An important “keystone” species, the Red-breasted Sapsucker often provides food and shelter for a variety of other wildlife through its feeding and nesting habits.
Like other sapsuckers, the Red-breasted Sapsucker drills a series of shallow holes in the outer bark of a tree and feeds on the sap that wells up. The birds create elaborate systems of these wells and maintain them to ensure constant sap production. Because of this large investment in maintenance, sapsuckers defend wells from other sapsuckers, as well as from other species.
Many hummingbird species take advantage of sapsucker wells; the Rufous Hummingbird has been observed following the Red-breasted Sapsucker around to feed at the wells that the woodpecker keeps open.
A pair of Red-breasted Sapsuckers usually excavates a new nest cavity each year, leaving the old ones for other species of birds and mammals such as flying squirrel.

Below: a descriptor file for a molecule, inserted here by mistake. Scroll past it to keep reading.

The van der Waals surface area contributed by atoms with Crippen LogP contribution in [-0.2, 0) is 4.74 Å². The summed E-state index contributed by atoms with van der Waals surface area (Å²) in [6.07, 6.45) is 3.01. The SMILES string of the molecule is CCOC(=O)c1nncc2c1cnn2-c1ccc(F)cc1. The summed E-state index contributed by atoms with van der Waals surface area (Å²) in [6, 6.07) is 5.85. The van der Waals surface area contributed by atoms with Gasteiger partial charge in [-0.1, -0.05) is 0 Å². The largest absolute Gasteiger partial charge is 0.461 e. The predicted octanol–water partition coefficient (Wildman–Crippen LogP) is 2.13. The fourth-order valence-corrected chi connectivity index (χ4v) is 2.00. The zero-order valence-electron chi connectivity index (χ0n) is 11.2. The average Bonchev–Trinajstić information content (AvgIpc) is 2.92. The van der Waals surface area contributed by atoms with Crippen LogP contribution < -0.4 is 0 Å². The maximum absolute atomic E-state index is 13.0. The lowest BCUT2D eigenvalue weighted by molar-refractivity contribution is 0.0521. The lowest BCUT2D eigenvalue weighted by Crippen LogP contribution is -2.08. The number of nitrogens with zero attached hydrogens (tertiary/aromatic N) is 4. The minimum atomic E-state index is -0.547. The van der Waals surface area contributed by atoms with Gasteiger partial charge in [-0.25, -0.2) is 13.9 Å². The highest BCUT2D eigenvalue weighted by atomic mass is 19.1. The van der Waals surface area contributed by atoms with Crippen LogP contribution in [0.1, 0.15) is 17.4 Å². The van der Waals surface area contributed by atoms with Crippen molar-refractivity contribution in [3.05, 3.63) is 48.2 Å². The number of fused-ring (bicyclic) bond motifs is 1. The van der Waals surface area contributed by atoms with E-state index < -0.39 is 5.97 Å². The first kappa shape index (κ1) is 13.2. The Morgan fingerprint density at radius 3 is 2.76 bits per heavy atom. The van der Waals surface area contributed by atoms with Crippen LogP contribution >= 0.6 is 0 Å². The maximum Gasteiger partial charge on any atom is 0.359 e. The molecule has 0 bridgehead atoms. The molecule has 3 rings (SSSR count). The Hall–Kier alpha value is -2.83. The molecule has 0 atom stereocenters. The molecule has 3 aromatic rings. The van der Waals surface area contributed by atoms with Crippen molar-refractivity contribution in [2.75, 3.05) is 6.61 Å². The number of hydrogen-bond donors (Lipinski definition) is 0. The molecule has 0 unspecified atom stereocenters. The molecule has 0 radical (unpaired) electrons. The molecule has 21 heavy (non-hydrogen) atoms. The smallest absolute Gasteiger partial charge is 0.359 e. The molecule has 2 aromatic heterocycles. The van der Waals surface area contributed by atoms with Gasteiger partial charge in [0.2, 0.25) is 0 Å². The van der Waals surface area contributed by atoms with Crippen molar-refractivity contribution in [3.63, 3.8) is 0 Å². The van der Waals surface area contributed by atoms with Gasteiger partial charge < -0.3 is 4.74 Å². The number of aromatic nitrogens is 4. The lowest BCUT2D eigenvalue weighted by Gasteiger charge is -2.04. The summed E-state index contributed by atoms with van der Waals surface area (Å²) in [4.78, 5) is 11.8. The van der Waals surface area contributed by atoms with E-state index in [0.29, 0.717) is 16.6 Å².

Red-breasted Sapsucker numbers may have suffered local declines because of habitat degradation and persecution as an orchard pest. Regional populations appear stable, but forestry practices that remove snags and older forests may decrease its abundance in particular areas.
You can help the Red-breasted Sapsucker and other birds by supporting our fundraising challenge, which launched this spring and is now drawing to a close. We urgently need your support to conserve Pacific Northwest forests and other critical bird habitats.